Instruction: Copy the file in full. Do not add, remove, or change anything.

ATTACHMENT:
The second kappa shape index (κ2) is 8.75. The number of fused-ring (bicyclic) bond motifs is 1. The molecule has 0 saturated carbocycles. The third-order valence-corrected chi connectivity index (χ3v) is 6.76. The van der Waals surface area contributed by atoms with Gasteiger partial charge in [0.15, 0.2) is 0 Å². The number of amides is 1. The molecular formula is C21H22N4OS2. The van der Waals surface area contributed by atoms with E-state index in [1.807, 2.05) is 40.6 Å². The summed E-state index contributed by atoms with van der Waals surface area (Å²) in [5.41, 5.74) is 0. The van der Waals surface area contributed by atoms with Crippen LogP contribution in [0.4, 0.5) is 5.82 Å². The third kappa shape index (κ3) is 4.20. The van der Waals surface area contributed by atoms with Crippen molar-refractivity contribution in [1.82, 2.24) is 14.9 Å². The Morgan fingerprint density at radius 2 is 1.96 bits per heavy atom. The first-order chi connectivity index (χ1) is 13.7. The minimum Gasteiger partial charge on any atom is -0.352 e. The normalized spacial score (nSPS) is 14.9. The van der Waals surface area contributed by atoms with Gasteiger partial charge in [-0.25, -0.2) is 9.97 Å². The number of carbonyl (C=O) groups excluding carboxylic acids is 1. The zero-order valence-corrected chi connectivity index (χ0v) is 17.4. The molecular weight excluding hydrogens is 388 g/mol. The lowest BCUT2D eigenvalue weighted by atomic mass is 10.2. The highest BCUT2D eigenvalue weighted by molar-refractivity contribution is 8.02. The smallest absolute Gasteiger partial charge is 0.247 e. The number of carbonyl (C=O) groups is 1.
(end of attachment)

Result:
The second kappa shape index (κ2) is 8.75. The number of fused-ring (bicyclic) bond motifs is 1. The molecule has 0 saturated carbocycles. The third-order valence-corrected chi connectivity index (χ3v) is 6.76. The van der Waals surface area contributed by atoms with Gasteiger partial charge in [0.15, 0.2) is 0 Å². The number of amides is 1. The molecular formula is C21H22N4OS2. The van der Waals surface area contributed by atoms with E-state index in [1.807, 2.05) is 40.6 Å². The summed E-state index contributed by atoms with van der Waals surface area (Å²) in [5.41, 5.74) is 0. The van der Waals surface area contributed by atoms with Crippen LogP contribution in [0.4, 0.5) is 5.82 Å². The third kappa shape index (κ3) is 4.20. The van der Waals surface area contributed by atoms with Crippen molar-refractivity contribution in [1.82, 2.24) is 14.9 Å². The Morgan fingerprint density at radius 2 is 1.96 bits per heavy atom. The first-order chi connectivity index (χ1) is 13.7. The minimum Gasteiger partial charge on any atom is -0.352 e. The normalized spacial score (nSPS) is 14.9. The van der Waals surface area contributed by atoms with Gasteiger partial charge in [-0.25, -0.2) is 9.97 Å². The number of carbonyl (C=O) groups excluding carboxylic acids is 1. The zero-order valence-corrected chi connectivity index (χ0v) is 17.4. The molecular weight excluding hydrogens is 388 g/mol. The lowest BCUT2D eigenvalue weighted by atomic mass is 10.2. The highest BCUT2D eigenvalue weighted by molar-refractivity contribution is 8.02. The smallest absolute Gasteiger partial charge is 0.247 e. The number of carbonyl (C=O) groups is 1.